A visit here is as much to see the wonderful building as it is the art, though there is an excellent collection both inside and around the grounds.
The building is a former home for old soldiers, very similar to Les Invalides in Paris and now beautifully restored after many years of neglect.Read More
The work of architect Charles Lanyon, this Victorian castle is built in an ornate Scottish Baronial style and was completed in 1877.
Outside cat lovers will have a good time finding all nine of the cats depicted in mosaic, painting and sculpture in the gardens, from which there is a great view of Belfast.Read More
The city of Kilkenny takes its name from this Cathedral, which was built during the early 13th century on the site of an earlier monastic settlement.
The story of Kilkenny is told inside in the graves of the people buried there, while outside the round tour is one of the few in Ireland that visitors can climb.Read More
The cluster of ancient structures around Bru na Boinne are designated as a World Heritage Site pre-date the pyramids and are extremely sophisticated in their construction.
They also show that the ancient people who built them had extensive knowledge of celestial movements – all of them are aligned to in some way connect with the Summer or Winter solstice.Read More
Local lore has it that Christopher Columbus prayed in this church, located in Galway city centre, before leaving on the voyage that took him to America.
It’s been in both Protestant and Catholic hands at various times since it was established in 1320, but always at the heart of Galway life.Read More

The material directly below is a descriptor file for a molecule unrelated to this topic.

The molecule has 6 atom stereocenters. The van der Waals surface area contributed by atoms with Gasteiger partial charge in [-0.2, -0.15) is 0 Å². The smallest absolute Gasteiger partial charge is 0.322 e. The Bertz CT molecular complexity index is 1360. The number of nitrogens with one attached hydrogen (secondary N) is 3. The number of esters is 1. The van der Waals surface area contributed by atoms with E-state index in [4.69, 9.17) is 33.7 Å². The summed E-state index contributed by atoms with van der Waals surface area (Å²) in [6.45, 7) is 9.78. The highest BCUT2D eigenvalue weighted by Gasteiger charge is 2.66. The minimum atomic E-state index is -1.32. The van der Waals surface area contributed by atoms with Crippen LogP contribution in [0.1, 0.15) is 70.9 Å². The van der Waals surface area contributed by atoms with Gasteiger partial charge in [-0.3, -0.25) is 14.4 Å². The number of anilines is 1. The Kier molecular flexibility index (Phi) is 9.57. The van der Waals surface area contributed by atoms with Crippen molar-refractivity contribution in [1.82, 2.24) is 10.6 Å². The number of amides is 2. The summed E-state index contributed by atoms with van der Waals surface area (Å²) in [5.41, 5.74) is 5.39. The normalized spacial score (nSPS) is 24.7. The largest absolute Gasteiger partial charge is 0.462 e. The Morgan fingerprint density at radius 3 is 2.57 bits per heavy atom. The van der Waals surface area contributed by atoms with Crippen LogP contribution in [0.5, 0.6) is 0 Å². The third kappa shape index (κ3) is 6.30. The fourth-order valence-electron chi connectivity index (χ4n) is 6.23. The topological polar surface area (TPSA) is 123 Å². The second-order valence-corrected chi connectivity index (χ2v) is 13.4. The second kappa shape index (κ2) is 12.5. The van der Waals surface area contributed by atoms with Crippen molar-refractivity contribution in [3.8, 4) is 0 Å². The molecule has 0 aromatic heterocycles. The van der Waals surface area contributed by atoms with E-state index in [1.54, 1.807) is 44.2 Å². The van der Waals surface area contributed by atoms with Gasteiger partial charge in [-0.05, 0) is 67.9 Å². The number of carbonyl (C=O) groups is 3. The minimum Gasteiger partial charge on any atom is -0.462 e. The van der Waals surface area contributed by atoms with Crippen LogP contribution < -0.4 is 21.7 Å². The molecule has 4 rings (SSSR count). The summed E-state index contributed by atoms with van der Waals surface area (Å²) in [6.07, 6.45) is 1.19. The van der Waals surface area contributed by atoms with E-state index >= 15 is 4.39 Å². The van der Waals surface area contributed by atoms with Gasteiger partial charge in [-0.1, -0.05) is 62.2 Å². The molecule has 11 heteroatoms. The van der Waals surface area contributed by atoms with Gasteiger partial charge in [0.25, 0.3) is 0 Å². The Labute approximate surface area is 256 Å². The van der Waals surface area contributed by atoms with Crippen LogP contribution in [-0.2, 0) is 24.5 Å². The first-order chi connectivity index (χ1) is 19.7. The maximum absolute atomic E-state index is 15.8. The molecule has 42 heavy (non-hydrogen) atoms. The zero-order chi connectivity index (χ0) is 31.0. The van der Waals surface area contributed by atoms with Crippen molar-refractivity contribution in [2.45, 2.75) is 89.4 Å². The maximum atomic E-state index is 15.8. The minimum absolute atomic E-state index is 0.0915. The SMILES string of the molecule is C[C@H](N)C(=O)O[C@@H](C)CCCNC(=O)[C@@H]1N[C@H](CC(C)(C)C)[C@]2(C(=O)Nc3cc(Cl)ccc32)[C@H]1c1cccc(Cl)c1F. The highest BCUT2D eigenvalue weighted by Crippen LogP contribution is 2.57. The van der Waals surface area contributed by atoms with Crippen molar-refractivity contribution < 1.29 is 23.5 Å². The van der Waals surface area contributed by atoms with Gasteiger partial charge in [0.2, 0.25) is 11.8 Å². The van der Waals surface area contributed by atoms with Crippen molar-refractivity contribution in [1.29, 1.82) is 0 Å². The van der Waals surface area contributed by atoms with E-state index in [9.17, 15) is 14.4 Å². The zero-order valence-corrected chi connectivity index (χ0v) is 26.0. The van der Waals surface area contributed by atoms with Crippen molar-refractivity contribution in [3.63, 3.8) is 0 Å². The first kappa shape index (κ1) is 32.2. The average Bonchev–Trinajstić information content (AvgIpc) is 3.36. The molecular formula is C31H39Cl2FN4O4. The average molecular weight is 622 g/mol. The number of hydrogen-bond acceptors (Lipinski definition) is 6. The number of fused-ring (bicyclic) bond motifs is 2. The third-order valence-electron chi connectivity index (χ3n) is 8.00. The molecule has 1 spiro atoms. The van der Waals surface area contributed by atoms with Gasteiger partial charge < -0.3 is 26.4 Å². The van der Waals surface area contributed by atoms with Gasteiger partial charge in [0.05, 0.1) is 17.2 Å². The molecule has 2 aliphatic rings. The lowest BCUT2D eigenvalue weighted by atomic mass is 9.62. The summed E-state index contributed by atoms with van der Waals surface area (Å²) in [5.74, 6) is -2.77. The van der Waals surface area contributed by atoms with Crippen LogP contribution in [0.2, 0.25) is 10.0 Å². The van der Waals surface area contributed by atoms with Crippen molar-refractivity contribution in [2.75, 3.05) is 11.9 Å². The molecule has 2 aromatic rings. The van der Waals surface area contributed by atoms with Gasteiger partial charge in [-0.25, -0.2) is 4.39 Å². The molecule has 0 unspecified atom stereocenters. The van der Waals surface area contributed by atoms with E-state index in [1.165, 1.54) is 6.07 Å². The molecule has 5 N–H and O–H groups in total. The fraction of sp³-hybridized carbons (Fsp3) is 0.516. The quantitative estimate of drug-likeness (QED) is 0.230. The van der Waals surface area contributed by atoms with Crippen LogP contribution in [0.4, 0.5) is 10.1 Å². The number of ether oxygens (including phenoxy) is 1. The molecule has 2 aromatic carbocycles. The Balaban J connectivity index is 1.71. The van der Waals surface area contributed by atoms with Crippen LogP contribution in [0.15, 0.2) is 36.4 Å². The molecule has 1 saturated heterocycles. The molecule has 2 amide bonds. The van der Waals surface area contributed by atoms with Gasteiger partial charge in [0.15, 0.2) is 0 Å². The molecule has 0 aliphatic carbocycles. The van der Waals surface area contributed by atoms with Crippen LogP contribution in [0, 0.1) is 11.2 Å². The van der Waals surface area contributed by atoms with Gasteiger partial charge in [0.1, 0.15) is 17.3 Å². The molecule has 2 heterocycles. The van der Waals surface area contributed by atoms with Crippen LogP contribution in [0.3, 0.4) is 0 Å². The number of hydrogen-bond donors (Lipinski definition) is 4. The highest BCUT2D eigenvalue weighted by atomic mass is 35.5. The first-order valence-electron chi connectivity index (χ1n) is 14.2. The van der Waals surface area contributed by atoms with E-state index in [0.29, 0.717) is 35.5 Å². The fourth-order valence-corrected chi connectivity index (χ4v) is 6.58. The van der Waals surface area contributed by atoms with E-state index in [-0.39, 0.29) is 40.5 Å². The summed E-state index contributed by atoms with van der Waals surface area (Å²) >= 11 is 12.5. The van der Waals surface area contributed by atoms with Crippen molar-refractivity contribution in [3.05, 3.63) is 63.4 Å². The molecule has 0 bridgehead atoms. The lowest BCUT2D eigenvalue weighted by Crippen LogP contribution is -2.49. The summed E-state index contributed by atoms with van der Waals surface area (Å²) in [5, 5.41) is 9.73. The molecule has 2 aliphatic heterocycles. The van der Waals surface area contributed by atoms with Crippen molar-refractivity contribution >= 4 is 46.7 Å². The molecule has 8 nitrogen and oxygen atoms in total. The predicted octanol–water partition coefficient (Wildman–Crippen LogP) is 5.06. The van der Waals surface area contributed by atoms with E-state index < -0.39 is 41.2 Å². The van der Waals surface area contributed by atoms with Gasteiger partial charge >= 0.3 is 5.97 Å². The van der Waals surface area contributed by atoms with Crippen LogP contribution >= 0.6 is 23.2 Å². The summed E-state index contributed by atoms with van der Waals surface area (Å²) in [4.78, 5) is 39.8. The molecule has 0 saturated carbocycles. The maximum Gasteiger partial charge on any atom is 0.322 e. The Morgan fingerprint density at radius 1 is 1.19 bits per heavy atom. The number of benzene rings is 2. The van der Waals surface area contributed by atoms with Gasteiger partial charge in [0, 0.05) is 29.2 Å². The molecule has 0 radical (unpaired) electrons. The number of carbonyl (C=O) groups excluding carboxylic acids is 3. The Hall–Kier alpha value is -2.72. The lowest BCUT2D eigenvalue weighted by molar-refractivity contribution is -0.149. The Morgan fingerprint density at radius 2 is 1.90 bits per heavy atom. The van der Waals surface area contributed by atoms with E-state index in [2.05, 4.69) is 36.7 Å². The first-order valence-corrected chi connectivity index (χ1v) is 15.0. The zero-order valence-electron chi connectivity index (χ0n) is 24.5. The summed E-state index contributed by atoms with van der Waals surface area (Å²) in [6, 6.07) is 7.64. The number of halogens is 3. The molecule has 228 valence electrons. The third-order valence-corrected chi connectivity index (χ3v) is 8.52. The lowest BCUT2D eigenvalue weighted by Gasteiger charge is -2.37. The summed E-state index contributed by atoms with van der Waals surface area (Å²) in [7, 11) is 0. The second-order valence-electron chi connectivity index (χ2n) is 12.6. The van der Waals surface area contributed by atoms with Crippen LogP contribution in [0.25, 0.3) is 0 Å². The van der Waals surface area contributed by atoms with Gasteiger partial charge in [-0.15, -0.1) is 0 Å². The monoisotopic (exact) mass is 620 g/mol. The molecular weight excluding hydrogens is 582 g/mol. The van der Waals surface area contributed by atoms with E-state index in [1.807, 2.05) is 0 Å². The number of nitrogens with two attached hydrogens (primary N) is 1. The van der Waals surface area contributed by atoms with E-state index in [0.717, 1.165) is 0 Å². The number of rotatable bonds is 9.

Trinity is one of the oldest universities in the world and probably one of the most beautiful, with imposing buildings around huge squares and leafy grounds right in the centre of Dublin.
Most people visit primarily to see the famous Book of Kells, just one of a wonderful collection of precious books in the Old Library.Read More
Though believed by many Irish Catholics to be associated with saints these wells are actually remnants of pre-Christian Ireland where they are part of the many myths surrounding Celtic Goddesses.
One of the greatest myths is that drinking the water from a Holy Well can cure illness – in fact it’s frequently contaminated and is more likely to cause it.Read More
Archaeological excavations in Mayo are uncovering new insights into life in Stone Age Ireland, and what they are finding is having an international impact.
Far from being the uncivilised people we assume they were, the people who lived at this place were sophisticated farmers, had well developed tools and even traded internationally. It’s a true eye opener and a must see.Read More